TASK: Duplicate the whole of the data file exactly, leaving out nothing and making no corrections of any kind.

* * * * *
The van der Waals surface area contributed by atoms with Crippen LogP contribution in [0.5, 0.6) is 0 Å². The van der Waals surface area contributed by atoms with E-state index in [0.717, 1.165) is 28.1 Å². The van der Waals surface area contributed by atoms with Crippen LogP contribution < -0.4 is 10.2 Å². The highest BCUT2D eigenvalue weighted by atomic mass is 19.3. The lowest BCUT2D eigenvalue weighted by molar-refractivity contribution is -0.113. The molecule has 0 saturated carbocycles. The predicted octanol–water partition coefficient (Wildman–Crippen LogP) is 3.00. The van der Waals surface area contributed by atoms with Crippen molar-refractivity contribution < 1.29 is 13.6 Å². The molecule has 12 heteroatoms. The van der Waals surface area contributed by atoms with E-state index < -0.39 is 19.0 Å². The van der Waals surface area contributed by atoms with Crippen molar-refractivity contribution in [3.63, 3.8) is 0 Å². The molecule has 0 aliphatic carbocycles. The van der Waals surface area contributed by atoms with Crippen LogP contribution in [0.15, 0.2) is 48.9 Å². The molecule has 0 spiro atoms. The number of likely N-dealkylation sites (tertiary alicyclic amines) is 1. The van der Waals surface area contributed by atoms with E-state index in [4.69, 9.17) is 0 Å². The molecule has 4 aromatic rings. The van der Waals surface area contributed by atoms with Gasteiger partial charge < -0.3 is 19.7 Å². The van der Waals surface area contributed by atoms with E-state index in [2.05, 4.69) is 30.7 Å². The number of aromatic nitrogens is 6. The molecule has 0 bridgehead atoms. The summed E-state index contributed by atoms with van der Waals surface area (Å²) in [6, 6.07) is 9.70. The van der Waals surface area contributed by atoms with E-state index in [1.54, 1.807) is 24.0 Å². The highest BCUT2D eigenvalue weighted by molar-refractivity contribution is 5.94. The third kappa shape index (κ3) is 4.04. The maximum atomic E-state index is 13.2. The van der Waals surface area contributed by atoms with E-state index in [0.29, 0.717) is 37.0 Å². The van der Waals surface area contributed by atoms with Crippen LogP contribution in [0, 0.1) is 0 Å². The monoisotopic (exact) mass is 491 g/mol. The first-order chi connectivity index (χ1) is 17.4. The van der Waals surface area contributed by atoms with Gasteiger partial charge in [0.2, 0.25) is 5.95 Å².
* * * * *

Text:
The van der Waals surface area contributed by atoms with Crippen LogP contribution in [0.5, 0.6) is 0 Å². The van der Waals surface area contributed by atoms with E-state index in [0.717, 1.165) is 28.1 Å². The van der Waals surface area contributed by atoms with Crippen LogP contribution < -0.4 is 10.2 Å². The highest BCUT2D eigenvalue weighted by atomic mass is 19.3. The lowest BCUT2D eigenvalue weighted by molar-refractivity contribution is -0.113. The molecule has 0 saturated carbocycles. The predicted octanol–water partition coefficient (Wildman–Crippen LogP) is 3.00. The van der Waals surface area contributed by atoms with Crippen molar-refractivity contribution < 1.29 is 13.6 Å². The molecule has 12 heteroatoms. The van der Waals surface area contributed by atoms with E-state index < -0.39 is 19.0 Å². The van der Waals surface area contributed by atoms with Crippen molar-refractivity contribution in [3.63, 3.8) is 0 Å². The molecule has 0 aliphatic carbocycles. The van der Waals surface area contributed by atoms with Crippen LogP contribution in [0.15, 0.2) is 48.9 Å². The molecule has 0 spiro atoms. The number of likely N-dealkylation sites (tertiary alicyclic amines) is 1. The van der Waals surface area contributed by atoms with E-state index in [4.69, 9.17) is 0 Å². The molecule has 4 aromatic rings. The van der Waals surface area contributed by atoms with Gasteiger partial charge < -0.3 is 19.7 Å². The van der Waals surface area contributed by atoms with E-state index in [2.05, 4.69) is 30.7 Å². The number of aromatic nitrogens is 6. The molecule has 0 bridgehead atoms. The summed E-state index contributed by atoms with van der Waals surface area (Å²) in [6, 6.07) is 9.70. The van der Waals surface area contributed by atoms with E-state index in [1.54, 1.807) is 24.0 Å². The highest BCUT2D eigenvalue weighted by molar-refractivity contribution is 5.94. The third kappa shape index (κ3) is 4.04. The maximum atomic E-state index is 13.2. The van der Waals surface area contributed by atoms with E-state index in [0.29, 0.717) is 37.0 Å². The van der Waals surface area contributed by atoms with Crippen LogP contribution in [0, 0.1) is 0 Å². The monoisotopic (exact) mass is 491 g/mol. The first-order chi connectivity index (χ1) is 17.4. The van der Waals surface area contributed by atoms with Gasteiger partial charge in [0.2, 0.25) is 5.95 Å².